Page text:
A better way for children to learn, through nature...
EarthScholars' Research Vision
(c) 1 November, 2002 by R.M.C. & J.H.W.
Our research vision is a dated statement of intent and first principles for a research program.
At the initial public presentation by the EarthScholars Research GroupTMon 1 Novemberat the 2002 national convention of the National Association of Biology Teachers held in Cincinnati, Ohio, we set forth this research manifesto.
Our primary goal is sharing nature with childrenTM.
Our secondary goal is improving public understanding of geology and biology/botany through novel, integrated learning approaches.
Our tertiary goal is improving the quality and effectiveness of informal geobiological education at public science sites--as well asimproving its articulation with formal science education at the high school and college levels.
We assert that informal and formal science education programs have too long separated, and for quite artificial reasons, geological and biological knowledge, to the great detriment of science learning.
We assert that too much of the context and nexus of geology and biology is left out of today's educational programs, so that a rather uninteresting final form science remains, and thus actually contributes to scientific illiteracy.
Our aim is to conduct high quality state, national, and international, field-based, image-based, and archival research aimed at improving and INTEGRATING geological and biological learning.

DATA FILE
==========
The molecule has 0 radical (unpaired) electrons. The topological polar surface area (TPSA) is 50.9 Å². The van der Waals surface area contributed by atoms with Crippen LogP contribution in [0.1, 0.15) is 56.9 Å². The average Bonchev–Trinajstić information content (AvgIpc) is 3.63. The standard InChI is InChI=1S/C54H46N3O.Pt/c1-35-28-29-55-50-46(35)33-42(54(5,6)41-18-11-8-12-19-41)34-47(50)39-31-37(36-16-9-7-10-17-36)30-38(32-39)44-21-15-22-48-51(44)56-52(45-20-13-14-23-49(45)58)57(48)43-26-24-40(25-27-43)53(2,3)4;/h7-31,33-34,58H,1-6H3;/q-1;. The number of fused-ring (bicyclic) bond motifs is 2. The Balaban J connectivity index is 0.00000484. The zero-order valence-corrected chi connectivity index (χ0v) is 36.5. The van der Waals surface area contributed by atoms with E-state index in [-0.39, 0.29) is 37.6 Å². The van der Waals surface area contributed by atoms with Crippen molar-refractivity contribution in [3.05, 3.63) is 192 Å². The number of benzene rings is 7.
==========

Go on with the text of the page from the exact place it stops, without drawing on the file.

We seek to improve public understanding of these two sciences by identifying, emphasizing, and promoting their intersections and cross-links.
We also intend to reconnect both informal and formal bioscience and geoscience learners to the scientists of the past --whose ideas led to today's geology and biology by researching, writing, and sharing insightful interactive historical vignettes (IHVs).
We see integrated geological and biological learning as a life-long endeavor, and we assert that immediate post-visit and post-course testing fails to capture the actual cognitive gains (which are sometimes delayed gains) in scientific understanding--contrary to the assessment practices of today's so-called scientifically based educational research.
We assert that well-planned and well-integrated geological and biological field experiences must not be seen as merely a desirable option or possible supplement to formal classroom science learning, nor reducible to virtual experiences alone, but should instead be viewed as the very core of bio-geo science understanding. For biology and geology learners, "nature is the laboratory for memorable learning!"
Our two chosen areas of research specialization are: (1) the fundamental understanding, integrated design, and improvement of geological and biological (with emphasis on botanical) education programs at public informal science education sites, specifically at FOSSIL PARKS, NATURE PARKS, ARBORETA, and BOTANIC GARDENS, and, (2) the improvement of formal geology and biology classroom instruction at the high school and college levels through instructional innovations based on our archive-based, visual, and graphic research, informed by the histories of geology and biology.
Our evaluative focus is on opportunity to learn and on the value-added by field experiences and object-based instruction.
We monitor and aim to improve the public understanding of geology and botany.
We employ technologies to accomplish our goals and we use travel to reach research-relevant historical archives and field sites.